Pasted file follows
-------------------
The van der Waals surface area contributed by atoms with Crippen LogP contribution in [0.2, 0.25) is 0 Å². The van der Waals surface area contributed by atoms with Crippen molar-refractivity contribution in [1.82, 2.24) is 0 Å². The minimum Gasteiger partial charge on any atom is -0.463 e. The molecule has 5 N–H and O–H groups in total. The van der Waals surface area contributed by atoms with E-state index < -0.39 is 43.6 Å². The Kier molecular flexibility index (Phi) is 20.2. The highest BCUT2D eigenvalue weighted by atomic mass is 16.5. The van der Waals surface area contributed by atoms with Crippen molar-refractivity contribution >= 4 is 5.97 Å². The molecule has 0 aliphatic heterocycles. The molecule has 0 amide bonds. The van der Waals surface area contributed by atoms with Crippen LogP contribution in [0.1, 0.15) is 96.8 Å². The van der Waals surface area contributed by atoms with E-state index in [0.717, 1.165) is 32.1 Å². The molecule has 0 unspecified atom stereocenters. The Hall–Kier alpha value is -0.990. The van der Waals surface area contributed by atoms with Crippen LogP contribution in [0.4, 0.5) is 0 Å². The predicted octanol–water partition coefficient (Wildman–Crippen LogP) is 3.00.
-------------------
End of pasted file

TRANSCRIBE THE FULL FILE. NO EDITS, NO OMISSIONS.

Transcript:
The van der Waals surface area contributed by atoms with Crippen LogP contribution in [0.2, 0.25) is 0 Å². The van der Waals surface area contributed by atoms with Crippen molar-refractivity contribution in [1.82, 2.24) is 0 Å². The minimum Gasteiger partial charge on any atom is -0.463 e. The molecule has 5 N–H and O–H groups in total. The van der Waals surface area contributed by atoms with E-state index < -0.39 is 43.6 Å². The Kier molecular flexibility index (Phi) is 20.2. The highest BCUT2D eigenvalue weighted by atomic mass is 16.5. The van der Waals surface area contributed by atoms with Crippen molar-refractivity contribution >= 4 is 5.97 Å². The molecule has 0 aliphatic heterocycles. The molecule has 0 amide bonds. The van der Waals surface area contributed by atoms with Crippen LogP contribution in [0.1, 0.15) is 96.8 Å². The van der Waals surface area contributed by atoms with E-state index in [0.717, 1.165) is 32.1 Å². The molecule has 0 unspecified atom stereocenters. The Hall–Kier alpha value is -0.990. The van der Waals surface area contributed by atoms with Crippen LogP contribution in [0.4, 0.5) is 0 Å². The predicted octanol–water partition coefficient (Wildman–Crippen LogP) is 3.00.